Holyrood 350 — H35O

4 Action Points For Holyrood To Avert Climate Chaos

3 Days of Copenhagen Climate Change talks and walks

December 11th, 2009 · 2 Comments

Along with about 45,000 oth­er peo­ple I’ve been at the Bel­la Cen­tre in Copen­hagen where the main UN Cli­mate Change nego­ti­a­tions and side events have been hap­pen­ing in a place capa­ble of hold­ing only 15,000 peo­ple (see Day One below).

Then I joined 100,000 folk to march on the Bel­la Cen­tre to demand real action now (see Day Two below).

Final­ly I took part in an unex­pect­ed BBC debate and in our polite but firm Aca­d­e­m­ic Sem­i­nar Block­ade (Day Three below) before head­ing home­wards.

DAY THREE: Sun­day 13th Decem­ber — Radio 5 then an Aca­d­e­m­ic Con­fer­ence Block­ade

The Radio 5 late night inter­view after the Copen­hagen march was bizarre; and even more bizarrely, some of it was appar­ent­ly repeat­ed on Radio 4’s Today pro­gramme the next morn­ing. I was asked about the huge march and why I was there – fair enough – and then the inter­view­er want­ed to focus on the 968 arrests – fair enough, although I won­dered out loud whether the sto­ry should real­ly be that a few ‘Black Bloc’ demon­stra­tors broke win­dows, that the Dan­ish police used that as an excuse to arrest and hold 968 pro­tes­tors in freez­ing con­di­tions (lat­er charg­ing only 13), or whether the sto­ry should be that 100,000 peo­ple of all ages and back­grounds and from all over the world marched to demand the politi­cians act. Unex­pect­ed­ly the inter­view­er then went to an Amer­i­can Repub­li­can Par­ty cli­mate denier and I was drawn into a debate about whether man­made cli­mate change is even an issue!

The next day a group of us held an Aca­d­e­m­ic Sem­i­nar Block­ade at the gates of a coal fired pow­er sta­tion near Copen­hagen docks. Pas­sion­ate and informed papers on cli­mate change were deliv­ered, and while I was giv­ing a paper (on the three dif­fer­ent forms of denial I believe that we in the cli­mate change move­ment have to nav­i­gate between) three police vans arrived and a police­man came over. I polite­ly but firm­ly asked him to wait until I had fin­ished giv­ing the paper – which he did. Then Stel­lan Vintha­gen spoke with him and the vans wait­ed while we con­tin­ued – even­tu­al­ly leav­ing as we left. The main organ­is­er of the Sem­i­nar Block­ade — Kelvin Mason, from the Cen­tre for Alter­na­tive Tech­nol­o­gy – point­ed out that var­i­ous Dan­ish based aca­d­e­mics hadn’t turned up to join us because there is a real sense of fear here, espe­cial­ly after the 968 arrests; and indeed while we were at the pow­er sta­tion, sev­er­al hun­dred peo­ple were arrest­ed for protest­ing in oth­er parts of the docks.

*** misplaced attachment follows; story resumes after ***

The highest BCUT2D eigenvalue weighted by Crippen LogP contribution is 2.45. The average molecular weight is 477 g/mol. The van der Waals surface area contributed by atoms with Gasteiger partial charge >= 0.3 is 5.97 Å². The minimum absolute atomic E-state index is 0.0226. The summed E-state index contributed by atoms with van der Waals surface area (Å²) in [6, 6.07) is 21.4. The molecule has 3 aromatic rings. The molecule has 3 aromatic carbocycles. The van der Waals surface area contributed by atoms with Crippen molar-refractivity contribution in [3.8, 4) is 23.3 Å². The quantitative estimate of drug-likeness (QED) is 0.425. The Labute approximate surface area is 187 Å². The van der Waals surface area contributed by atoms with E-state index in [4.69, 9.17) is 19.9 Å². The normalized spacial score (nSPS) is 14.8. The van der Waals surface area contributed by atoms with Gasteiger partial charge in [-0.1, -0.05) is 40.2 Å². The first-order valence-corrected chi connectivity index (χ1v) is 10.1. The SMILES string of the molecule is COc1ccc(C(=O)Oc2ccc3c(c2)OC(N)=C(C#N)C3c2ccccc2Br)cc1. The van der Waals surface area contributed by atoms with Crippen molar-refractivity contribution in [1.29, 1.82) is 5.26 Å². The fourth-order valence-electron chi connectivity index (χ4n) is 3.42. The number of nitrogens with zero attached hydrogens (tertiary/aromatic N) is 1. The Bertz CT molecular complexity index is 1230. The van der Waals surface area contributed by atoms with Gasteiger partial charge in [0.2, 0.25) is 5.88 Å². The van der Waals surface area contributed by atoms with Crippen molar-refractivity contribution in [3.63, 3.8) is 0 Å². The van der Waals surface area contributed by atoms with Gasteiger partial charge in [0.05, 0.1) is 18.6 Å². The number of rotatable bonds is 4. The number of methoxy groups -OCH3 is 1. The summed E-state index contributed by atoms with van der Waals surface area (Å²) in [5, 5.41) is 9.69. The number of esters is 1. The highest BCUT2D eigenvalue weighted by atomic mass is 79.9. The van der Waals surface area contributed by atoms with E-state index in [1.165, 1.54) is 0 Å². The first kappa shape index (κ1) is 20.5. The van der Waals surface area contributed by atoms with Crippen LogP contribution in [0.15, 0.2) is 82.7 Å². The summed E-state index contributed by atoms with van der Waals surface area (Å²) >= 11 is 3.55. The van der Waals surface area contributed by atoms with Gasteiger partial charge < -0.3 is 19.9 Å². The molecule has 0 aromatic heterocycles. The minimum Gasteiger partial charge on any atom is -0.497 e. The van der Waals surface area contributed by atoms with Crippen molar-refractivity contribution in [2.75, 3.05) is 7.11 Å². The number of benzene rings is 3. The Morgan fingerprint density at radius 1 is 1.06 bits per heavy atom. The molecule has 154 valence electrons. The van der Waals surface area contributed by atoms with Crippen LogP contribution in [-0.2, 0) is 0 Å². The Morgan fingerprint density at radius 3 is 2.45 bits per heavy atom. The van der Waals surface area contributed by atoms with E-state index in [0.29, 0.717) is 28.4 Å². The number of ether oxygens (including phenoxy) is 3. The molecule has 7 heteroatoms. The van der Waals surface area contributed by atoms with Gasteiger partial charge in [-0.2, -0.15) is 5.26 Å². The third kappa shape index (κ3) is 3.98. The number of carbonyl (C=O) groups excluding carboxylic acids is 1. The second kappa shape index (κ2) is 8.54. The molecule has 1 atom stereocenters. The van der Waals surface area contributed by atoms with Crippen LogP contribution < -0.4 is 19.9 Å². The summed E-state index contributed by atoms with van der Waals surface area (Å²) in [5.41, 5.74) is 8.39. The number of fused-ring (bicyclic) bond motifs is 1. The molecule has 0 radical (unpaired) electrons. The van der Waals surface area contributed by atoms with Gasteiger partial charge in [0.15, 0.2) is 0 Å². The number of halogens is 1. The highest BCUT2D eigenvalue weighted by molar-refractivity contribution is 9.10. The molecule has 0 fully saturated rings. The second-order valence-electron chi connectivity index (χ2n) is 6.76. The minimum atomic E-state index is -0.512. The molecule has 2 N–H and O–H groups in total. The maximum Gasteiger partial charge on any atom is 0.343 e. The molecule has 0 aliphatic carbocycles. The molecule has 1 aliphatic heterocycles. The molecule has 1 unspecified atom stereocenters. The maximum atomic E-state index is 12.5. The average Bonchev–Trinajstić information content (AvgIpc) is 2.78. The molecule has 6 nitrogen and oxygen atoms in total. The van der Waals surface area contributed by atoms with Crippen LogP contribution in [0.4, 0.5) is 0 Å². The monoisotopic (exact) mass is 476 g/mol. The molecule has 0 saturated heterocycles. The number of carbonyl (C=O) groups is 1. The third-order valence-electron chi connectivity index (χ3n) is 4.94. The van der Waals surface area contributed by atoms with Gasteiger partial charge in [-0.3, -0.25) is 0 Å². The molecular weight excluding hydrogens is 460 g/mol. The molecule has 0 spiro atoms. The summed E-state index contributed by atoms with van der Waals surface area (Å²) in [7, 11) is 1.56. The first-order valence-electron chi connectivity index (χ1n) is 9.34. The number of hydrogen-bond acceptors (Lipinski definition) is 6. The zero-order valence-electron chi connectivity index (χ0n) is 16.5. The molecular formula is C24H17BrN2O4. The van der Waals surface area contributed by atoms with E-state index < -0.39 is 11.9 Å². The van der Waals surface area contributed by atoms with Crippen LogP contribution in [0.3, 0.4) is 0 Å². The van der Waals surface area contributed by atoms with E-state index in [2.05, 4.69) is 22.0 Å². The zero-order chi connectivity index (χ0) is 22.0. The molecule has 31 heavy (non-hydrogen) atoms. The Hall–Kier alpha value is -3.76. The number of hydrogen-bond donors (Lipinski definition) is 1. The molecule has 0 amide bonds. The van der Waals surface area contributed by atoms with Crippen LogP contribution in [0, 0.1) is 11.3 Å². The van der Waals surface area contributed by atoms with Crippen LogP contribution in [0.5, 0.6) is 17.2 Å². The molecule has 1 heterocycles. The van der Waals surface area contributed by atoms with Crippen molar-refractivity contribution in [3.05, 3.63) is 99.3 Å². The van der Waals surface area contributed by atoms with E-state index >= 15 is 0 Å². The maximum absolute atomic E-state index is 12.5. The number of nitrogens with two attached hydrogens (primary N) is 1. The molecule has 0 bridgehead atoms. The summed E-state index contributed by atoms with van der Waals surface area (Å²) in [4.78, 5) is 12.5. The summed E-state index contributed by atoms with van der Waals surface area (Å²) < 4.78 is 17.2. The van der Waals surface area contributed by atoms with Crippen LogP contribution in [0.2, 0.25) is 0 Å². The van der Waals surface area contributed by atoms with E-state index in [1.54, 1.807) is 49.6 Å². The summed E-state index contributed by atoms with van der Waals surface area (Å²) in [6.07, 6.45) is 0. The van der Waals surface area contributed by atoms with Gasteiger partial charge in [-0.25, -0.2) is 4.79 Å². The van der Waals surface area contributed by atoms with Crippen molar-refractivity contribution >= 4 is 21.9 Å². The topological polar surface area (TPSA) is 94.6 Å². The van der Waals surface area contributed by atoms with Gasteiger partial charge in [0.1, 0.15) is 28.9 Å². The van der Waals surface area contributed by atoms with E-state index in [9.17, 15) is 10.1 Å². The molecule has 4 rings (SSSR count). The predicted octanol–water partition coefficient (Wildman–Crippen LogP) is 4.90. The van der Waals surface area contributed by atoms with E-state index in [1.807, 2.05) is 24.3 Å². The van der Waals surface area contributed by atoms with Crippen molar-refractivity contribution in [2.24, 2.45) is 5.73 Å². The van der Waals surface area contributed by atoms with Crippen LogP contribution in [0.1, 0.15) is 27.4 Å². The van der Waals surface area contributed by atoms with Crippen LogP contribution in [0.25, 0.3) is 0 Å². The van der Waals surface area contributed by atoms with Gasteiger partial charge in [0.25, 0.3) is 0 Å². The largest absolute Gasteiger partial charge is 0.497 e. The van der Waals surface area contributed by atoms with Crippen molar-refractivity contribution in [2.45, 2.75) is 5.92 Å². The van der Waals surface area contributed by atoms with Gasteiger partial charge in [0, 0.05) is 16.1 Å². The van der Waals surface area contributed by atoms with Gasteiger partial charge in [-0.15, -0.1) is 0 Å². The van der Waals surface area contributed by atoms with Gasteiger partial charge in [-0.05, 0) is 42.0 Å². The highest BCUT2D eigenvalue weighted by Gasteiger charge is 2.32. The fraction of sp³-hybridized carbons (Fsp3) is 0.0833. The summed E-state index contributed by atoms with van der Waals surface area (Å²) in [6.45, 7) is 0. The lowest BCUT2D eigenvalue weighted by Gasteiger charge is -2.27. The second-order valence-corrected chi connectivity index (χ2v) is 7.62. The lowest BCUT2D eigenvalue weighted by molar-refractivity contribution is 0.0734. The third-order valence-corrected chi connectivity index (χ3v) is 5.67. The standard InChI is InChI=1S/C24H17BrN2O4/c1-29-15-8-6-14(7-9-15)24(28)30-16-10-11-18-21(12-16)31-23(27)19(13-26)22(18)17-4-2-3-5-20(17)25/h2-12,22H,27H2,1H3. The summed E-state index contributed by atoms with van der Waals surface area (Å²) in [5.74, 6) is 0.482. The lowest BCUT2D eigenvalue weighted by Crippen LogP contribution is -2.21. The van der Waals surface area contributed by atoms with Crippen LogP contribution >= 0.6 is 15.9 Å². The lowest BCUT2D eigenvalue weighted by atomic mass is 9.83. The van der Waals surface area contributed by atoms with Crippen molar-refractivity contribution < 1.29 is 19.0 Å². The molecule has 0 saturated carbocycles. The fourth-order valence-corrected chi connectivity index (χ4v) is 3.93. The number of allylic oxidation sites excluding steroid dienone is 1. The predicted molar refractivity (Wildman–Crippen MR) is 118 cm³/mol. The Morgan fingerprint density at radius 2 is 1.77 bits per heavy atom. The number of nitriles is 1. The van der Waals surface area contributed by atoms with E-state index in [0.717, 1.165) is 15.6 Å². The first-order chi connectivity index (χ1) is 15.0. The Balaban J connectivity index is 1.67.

On Sun­day night I took the 24-hour coach ride back to Lon­don and am now head­ing on to Edin­burgh.

Mean­while in the nego­ti­a­tions the ‘devel­op­ing’ coun­tries led by Africa walked out yes­ter­day (Mon­day) because of an attempt by ‘devel­oped’ coun­tries to scrap the Kyoto Pro­to­col — the only legal­ly bind­ing agree­ment com­mit­ting ‘devel­oped’ coun­tries (except the US) to emis­sions cuts. The talks got back on track because the ‘devel­oped’ nations backed down and agreed to a twin track approach: one track to hold ‘devel­oped’ coun­tries (except the US) to Kyoto cuts; and anoth­er track to bring the US, Chi­na and India into mak­ing cuts as well. How­ev­er since the Kyoto pro­to­col came into fore emis­sions have con­tin­ued ris­ing rapid­ly, and total pledges for 2020 emis­sion cuts stand at a des­per­ate­ly low total of 8–12% cuts on 1990 lev­els, and once loop­holes are tak­en into account this could end up as a 4% INCREASE on 1990 lev­els when what is need­ed is at least a 45% DECREASE by 2020.

It’s not just a Wave (like the great march in Glas­gow) nor a Flood (like FoE’s march that fed into the Copen­hagen march of 100,000), it is a com­plete Sea Change that is need­ed. George Monbiot’s arti­cle in today’s Guardian describes it well. As we work flat out to try and make the changes need­ed, there are three cer­tain­ties that I hold onto. The first is that the only thing we can rely on is uncer­tain­ty: in oth­er words we can nev­er be cer­tain what will hap­pen, we can just do our bit to tip things the right way. The sec­ond is that rad­i­cal social change in the future always looks impos­si­ble before it hap­pens (and it hap­pens fast), and it always looks as though it was inevitable after­wards (of course Apartheid end­ed, women got the vote, the Berlin Wall fell, or in this case peo­ple would say that “of course we made the changes, oth­er­wise human­i­ty wouldn’t have sur­vived” – but that’s not how it feels right now). And final­ly, we are alive now to the extent that we care.

DAY TWO: Saturday 12th December — On the Huge Climate Action March

A fan­tas­tic day of civ­il soci­ety tak­ing action on the streets.

I’m too tired to do any­thing more than paste in here a report I have just sent to the BBC’s Radio 5 Live show who want to inter­view me tonight …

I came over to Copen­hagen on the fer­ry from Har­wich on Thurs­day, and head back to the UK tomor­row night by a 24 hour coach ride. I am part of the Tran­si­tion Town move­ment in the UK (www.transtionculture.org).

I came, like thou­sands from the UK, because we don’t believe the politi­cians under­stand the seri­ous­ness of what is hap­pen­ing. So today 100,000 of us from all over the world marched the 6km from Par­lia­ment Square to the Bel­la Cen­tre where Min­is­ters are work­ing out what they will let the world do to lim­it the dam­age from cli­mate chaos.